April Fools in San Felipe

San Felipe, Baja, Mexico

April Fool's Day in Mexico
Mexico's (and Spain's) counterpart to April Fool's Day is actually observed on December 28, the Día de los Santos Inocentes . Originally the day was a sad remembrance of the alleged slaughter of the innocent children by King Herod. It eventually evolved into a lighter commemoration involving pranks and trickery. Traditionally Mexican children would borrow, but not repay, small loans from unsuspecting friends and relatives they consider a soft touch. Once they've received the loan, they say the following verse (quoted in Frances Toor's, A Treasury of Mexican Folkways, 1947) or something similar:

Inocente Palomita
Que te dejaste engañar
Sabiendo que en este día
Nada se debe prestar.
Innocent little dove
You have let yourself be fooled
Knowing that on this day
You should lend nothing.

Here in San Felipe a good part of the population is so taken by the tradition that they enthusiastically transpose Dia de los Santos Inocentes onto the other 364 days of the year --without the verse.

A Traditional New Year's Becomes April Fool's Day
Ancient cultures, including those as varied as the Romans and the Hindus, celebrated New Year's Day on April 1. It closely follows the vernal equinox (March 20th or March 21st). In medieval times, much of Europe celebrated March 25, the Feast of Annunciation, as the beginning of the new year.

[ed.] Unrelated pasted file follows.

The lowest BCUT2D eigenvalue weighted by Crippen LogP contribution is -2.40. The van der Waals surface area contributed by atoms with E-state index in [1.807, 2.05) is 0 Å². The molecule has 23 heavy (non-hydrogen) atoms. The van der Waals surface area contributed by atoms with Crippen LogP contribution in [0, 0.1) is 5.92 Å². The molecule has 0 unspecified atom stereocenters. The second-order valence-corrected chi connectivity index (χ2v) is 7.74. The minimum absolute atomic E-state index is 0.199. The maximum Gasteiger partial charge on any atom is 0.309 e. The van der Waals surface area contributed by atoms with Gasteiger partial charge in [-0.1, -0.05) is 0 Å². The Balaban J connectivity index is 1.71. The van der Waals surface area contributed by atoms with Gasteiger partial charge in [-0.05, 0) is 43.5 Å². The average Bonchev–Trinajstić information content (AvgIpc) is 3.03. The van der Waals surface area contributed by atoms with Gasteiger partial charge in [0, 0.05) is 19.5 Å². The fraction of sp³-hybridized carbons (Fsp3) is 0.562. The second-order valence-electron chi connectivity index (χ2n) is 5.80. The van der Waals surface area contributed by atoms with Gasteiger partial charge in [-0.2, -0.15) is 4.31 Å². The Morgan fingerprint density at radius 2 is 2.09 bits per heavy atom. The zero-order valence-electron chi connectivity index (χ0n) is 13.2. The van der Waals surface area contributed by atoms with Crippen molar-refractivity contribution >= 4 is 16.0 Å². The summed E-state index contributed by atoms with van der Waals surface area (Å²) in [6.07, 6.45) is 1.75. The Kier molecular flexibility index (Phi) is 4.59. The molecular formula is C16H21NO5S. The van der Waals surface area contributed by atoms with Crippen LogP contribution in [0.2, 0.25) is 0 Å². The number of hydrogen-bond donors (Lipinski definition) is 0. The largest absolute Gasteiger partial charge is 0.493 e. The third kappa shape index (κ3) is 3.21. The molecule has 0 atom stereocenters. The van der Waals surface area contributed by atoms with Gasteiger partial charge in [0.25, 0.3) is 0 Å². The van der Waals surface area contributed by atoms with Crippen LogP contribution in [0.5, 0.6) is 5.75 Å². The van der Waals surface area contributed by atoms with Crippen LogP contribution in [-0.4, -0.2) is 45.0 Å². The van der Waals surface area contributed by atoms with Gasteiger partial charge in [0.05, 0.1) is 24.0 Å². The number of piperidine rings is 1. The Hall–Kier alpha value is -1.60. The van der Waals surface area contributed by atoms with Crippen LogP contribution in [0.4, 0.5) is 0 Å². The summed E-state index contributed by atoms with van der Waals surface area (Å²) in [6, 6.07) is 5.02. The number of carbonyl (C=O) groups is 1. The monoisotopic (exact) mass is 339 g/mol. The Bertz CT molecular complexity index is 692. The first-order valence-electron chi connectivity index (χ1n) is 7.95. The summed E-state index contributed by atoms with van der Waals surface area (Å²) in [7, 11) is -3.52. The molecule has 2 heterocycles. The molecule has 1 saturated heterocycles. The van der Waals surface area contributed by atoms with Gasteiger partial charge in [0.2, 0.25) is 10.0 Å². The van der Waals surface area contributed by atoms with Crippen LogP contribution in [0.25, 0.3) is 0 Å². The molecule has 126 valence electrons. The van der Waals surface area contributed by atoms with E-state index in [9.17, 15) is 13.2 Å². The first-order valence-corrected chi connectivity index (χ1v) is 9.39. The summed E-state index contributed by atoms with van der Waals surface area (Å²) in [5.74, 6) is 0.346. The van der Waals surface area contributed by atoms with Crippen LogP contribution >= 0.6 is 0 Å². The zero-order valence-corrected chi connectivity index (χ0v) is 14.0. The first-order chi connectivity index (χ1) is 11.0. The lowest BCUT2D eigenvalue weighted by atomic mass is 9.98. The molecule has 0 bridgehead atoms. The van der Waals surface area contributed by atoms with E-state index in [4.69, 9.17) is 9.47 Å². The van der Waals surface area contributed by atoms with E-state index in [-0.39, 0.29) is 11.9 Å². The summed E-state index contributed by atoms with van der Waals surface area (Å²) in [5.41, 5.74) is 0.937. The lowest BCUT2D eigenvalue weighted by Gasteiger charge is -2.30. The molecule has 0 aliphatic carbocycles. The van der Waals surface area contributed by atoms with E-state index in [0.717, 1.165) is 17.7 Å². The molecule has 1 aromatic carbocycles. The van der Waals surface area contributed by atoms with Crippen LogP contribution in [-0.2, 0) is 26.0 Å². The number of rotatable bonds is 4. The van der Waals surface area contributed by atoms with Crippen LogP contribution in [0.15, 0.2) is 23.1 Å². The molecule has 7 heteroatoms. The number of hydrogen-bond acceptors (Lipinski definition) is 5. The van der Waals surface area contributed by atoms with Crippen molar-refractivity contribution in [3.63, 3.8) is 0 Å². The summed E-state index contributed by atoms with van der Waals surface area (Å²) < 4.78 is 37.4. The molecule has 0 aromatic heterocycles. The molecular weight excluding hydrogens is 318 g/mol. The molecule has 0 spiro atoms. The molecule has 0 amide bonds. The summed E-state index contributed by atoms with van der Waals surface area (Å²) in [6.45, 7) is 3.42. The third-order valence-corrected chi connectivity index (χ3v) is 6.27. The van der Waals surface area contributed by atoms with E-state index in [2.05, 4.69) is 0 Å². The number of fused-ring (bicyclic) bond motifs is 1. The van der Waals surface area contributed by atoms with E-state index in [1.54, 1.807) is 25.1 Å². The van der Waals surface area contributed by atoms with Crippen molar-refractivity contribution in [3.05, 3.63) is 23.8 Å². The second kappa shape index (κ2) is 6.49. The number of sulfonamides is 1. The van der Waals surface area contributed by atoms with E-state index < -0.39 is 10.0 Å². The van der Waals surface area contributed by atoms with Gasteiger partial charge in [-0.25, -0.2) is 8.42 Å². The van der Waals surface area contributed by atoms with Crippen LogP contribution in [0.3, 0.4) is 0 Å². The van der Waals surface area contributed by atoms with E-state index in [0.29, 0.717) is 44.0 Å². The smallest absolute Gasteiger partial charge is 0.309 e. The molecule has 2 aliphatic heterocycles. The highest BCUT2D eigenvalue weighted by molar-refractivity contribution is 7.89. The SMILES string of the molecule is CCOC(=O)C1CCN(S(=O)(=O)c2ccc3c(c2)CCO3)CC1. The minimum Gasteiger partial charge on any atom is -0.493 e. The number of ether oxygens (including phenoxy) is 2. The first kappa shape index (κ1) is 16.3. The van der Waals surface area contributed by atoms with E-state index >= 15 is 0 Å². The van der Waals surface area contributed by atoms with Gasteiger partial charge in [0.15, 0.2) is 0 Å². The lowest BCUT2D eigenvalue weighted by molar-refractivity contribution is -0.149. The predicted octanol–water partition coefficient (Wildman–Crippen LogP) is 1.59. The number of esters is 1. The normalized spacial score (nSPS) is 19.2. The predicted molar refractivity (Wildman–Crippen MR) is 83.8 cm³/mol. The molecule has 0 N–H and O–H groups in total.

In 1582, Pope Gregory XIII ordered a new calendar (the Gregorian Calendar) to replace the old Julian Calendar. The new calendar called for New Year's Day to be celebrated Jan.1. Many countries, however, resisted the change. In fact, some European countries held out for centuries (Scotland until 1660; Germany, Denmark, and Norway until 1700; and England until 1752).

san felipe april foolsMany French Refuse
In 1564 France adopted the reformed calendar and shifted New Year's day to Jan. 1. However, many people either refused to accept the new date, or did not learn about it, and continued to celebrate New Year's Day April 1. Other people began to make fun of these traditionalists, sending them on "fool's errands" or trying to trick them into believing something false.

April Fish
The French came to call April 1 Poisson d'Avril, or "April Fish." French children sometimes taped a picture of a fish on the back of their schoolmates, crying "Poisson d'Avril" when the prank was discovered.

Great Britain Accepts the Calendar
In 1752, Great Britain finally changed over to the Gregorian Calendar, and April Fool's Day began to be celebrated in England and in the American colonies. Pranks and jokes are of course still popular on this day—not to mention the rest of the year.